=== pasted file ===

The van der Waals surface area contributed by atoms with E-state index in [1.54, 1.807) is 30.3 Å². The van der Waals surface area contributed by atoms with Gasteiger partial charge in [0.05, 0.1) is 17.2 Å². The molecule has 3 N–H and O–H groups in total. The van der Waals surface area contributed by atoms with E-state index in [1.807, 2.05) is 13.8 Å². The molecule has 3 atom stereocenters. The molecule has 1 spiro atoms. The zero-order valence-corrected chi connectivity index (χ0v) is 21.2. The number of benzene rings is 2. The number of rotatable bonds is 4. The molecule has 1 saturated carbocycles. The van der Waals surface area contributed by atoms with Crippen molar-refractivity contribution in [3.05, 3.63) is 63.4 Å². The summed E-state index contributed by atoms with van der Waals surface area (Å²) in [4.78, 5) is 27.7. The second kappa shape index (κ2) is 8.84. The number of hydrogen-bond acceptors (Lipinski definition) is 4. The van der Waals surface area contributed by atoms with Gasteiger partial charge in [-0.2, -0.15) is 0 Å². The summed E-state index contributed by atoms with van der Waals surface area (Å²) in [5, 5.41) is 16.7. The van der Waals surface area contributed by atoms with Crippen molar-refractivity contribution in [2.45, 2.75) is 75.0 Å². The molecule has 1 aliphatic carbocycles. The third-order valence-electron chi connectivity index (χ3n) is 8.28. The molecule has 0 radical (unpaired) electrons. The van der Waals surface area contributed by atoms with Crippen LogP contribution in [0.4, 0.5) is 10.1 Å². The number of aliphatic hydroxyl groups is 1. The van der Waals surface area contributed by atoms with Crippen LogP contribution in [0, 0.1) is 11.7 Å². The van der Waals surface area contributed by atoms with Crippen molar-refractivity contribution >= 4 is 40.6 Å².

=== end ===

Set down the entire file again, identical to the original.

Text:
The van der Waals surface area contributed by atoms with E-state index in [1.54, 1.807) is 30.3 Å². The van der Waals surface area contributed by atoms with Gasteiger partial charge in [0.05, 0.1) is 17.2 Å². The molecule has 3 N–H and O–H groups in total. The van der Waals surface area contributed by atoms with E-state index in [1.807, 2.05) is 13.8 Å². The molecule has 3 atom stereocenters. The molecule has 1 spiro atoms. The zero-order valence-corrected chi connectivity index (χ0v) is 21.2. The number of benzene rings is 2. The number of rotatable bonds is 4. The molecule has 1 saturated carbocycles. The van der Waals surface area contributed by atoms with Crippen molar-refractivity contribution in [3.05, 3.63) is 63.4 Å². The summed E-state index contributed by atoms with van der Waals surface area (Å²) in [4.78, 5) is 27.7. The second kappa shape index (κ2) is 8.84. The number of hydrogen-bond acceptors (Lipinski definition) is 4. The van der Waals surface area contributed by atoms with Gasteiger partial charge in [-0.2, -0.15) is 0 Å². The summed E-state index contributed by atoms with van der Waals surface area (Å²) in [5, 5.41) is 16.7. The van der Waals surface area contributed by atoms with Crippen molar-refractivity contribution in [2.45, 2.75) is 75.0 Å². The molecule has 1 aliphatic carbocycles. The third-order valence-electron chi connectivity index (χ3n) is 8.28. The molecule has 0 radical (unpaired) electrons. The van der Waals surface area contributed by atoms with Crippen LogP contribution in [0.4, 0.5) is 10.1 Å². The number of aliphatic hydroxyl groups is 1. The van der Waals surface area contributed by atoms with Crippen LogP contribution in [0, 0.1) is 11.7 Å². The van der Waals surface area contributed by atoms with Crippen molar-refractivity contribution >= 4 is 40.6 Å².